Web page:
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The part of the church reserved for the higher clergy was known in antiquity by various names, among them presbyterium, because of its occupation during the liturgical functions by the priests attached to a church, arranged in a half-circle round the bishop. The presbytery was also known as apsis, exedra, concha, designations referring to its form; bema from the fact that it was elevated above the level of the nave and in consequence reached by a stairway of a few steps; tribuna because of its location and general resemblance to the tribunal in civil basilicas whence the magistrates administered justice. These various names were, in the Middle Ages, mostly superseded by the term choir, which in turn yielded to the modern term sanctuary. The presbytery was separated from the rest of the church by rails (cancelli). Eusebius, in his dedication oration at Tyre (H.E., X, iv), describes this feature of the church and its objects: "the Holy of Holies, the altar", he explains, was inclosed with wooden lattice-work, accurately wrought with artistic carving to render it "inaccessible to the multitude". In Constantinople, as appears from the episode related by Theodoret in which the actors were Theodosius the Great and St. Ambrose, the emperor was accustomed to remain within the precincts of the presbytery during the celebration of the liturgy, but in the West this was not permitted (Theodoret, H.E., V, 17). The Council in Trullo (canon lxix), following an ancient tradition, specifically excepts the emperor from the general rule reserving the presbytery to the clergy. From this strict prohibition relative to the laity the term adyta (inaccessible) came to be used of the presbytery. Presbyterium also denoted a body of priests taken collectively. In modern times the house of the clergy is frequently called the presbytery (presbytère).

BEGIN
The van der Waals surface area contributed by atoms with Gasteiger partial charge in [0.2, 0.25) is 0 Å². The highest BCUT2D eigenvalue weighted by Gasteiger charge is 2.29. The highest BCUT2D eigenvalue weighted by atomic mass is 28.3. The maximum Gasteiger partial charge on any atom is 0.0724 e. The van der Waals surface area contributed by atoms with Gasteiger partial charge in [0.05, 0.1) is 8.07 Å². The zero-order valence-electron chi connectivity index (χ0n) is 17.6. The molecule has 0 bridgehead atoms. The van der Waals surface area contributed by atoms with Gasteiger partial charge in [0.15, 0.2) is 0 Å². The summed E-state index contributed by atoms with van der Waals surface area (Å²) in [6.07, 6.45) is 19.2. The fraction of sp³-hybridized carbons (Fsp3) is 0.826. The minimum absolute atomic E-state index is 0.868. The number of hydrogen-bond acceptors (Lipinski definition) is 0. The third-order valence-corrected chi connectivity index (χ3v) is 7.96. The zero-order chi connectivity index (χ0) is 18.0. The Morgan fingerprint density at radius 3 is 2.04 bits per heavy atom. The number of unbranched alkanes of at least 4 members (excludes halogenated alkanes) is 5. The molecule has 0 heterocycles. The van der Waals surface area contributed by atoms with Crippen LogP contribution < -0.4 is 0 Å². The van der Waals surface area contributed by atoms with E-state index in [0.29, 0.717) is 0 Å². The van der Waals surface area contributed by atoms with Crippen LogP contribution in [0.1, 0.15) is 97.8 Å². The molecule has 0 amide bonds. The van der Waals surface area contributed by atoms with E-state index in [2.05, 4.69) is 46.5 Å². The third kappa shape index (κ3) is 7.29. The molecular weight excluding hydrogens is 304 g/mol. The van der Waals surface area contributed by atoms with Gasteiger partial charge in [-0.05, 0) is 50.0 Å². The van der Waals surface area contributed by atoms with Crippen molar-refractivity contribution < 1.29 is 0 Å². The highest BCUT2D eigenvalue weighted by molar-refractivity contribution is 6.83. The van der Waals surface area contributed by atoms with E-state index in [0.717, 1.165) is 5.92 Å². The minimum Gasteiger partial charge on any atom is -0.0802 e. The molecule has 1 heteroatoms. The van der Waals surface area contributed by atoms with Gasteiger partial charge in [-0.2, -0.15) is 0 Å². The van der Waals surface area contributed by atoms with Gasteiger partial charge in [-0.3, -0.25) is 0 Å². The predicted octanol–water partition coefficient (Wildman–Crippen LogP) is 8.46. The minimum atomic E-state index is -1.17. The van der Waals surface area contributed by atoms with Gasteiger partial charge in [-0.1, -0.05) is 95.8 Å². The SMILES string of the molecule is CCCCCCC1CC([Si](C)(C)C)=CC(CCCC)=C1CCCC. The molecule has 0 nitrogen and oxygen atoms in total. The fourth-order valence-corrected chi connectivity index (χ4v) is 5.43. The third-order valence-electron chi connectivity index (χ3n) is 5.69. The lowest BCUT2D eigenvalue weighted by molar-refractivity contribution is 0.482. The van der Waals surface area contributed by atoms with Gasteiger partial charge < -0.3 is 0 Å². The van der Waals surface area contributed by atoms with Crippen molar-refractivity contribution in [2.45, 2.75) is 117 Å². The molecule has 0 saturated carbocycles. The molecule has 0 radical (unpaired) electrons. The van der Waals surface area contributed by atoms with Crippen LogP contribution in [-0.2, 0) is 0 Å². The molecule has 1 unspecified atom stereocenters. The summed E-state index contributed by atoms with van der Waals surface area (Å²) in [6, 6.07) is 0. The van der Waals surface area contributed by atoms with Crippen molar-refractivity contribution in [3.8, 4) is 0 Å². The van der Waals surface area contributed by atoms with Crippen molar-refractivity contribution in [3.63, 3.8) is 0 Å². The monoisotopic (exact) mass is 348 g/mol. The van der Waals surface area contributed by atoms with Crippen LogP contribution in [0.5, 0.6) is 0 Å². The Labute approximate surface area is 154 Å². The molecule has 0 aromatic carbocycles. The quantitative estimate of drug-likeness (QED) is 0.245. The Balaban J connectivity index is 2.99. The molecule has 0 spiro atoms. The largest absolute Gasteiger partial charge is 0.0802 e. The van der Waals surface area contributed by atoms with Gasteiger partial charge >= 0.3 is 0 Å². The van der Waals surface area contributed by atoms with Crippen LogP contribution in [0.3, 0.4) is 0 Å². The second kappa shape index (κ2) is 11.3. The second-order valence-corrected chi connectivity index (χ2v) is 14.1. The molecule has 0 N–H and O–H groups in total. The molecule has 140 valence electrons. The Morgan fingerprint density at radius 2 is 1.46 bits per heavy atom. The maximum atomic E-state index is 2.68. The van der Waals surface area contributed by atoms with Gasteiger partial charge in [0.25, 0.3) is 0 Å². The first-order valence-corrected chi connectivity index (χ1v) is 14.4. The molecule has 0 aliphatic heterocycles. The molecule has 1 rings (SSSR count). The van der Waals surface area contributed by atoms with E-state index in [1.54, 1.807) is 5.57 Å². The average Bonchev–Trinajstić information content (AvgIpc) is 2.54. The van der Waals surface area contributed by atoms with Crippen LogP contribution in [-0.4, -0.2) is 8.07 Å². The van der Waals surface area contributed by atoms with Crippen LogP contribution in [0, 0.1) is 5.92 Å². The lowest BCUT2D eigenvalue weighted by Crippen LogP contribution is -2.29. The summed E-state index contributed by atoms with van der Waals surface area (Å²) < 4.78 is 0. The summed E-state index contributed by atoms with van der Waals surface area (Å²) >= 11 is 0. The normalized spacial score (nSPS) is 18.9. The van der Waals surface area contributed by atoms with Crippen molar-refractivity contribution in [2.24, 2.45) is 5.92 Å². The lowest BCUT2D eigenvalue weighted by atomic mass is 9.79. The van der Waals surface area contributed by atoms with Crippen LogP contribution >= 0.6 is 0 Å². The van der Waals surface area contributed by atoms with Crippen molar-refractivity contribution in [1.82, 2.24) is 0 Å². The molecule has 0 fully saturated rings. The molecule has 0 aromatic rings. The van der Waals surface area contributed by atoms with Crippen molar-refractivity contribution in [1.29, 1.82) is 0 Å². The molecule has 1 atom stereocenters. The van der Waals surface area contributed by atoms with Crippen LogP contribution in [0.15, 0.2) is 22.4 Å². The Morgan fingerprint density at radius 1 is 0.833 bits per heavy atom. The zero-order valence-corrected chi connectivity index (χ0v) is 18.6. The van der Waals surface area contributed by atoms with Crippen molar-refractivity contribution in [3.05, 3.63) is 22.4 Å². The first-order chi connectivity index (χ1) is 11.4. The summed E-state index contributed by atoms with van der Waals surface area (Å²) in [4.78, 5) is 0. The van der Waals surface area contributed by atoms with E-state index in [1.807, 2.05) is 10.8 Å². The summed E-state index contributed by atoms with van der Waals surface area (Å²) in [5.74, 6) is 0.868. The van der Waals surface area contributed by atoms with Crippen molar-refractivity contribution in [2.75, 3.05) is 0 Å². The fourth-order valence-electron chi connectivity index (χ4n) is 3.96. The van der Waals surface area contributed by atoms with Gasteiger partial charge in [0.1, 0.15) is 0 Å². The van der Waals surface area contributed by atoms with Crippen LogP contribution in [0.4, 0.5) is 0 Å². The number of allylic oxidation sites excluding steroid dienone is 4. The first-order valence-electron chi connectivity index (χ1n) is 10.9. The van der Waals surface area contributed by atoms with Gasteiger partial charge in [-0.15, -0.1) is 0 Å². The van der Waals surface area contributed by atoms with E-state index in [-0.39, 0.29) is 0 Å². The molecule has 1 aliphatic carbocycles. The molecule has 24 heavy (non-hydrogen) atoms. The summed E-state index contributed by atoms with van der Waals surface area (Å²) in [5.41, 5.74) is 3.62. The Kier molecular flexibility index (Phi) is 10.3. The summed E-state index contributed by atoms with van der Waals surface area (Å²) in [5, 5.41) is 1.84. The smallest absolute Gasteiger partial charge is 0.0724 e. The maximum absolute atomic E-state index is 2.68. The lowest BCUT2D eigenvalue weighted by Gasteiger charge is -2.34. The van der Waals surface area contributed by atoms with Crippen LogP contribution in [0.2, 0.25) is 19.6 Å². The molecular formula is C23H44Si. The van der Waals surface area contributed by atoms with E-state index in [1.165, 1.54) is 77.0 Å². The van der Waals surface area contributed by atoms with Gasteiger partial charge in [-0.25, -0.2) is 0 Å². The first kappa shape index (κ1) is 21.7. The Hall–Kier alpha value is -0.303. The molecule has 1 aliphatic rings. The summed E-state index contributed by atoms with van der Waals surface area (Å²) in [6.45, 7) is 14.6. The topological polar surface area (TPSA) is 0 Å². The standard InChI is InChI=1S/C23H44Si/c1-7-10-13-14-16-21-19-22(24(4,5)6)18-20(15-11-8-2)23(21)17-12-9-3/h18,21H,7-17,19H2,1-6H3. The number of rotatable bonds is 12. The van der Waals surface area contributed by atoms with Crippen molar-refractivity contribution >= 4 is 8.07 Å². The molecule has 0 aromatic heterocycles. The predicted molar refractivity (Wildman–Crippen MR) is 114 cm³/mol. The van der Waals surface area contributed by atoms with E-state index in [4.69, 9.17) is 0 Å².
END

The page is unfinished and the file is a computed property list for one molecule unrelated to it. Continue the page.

BINGHAM, Antiquities of the Christian Church, V. III, b. 8 (Oxford, 1855).
MAURICE M. HASSETT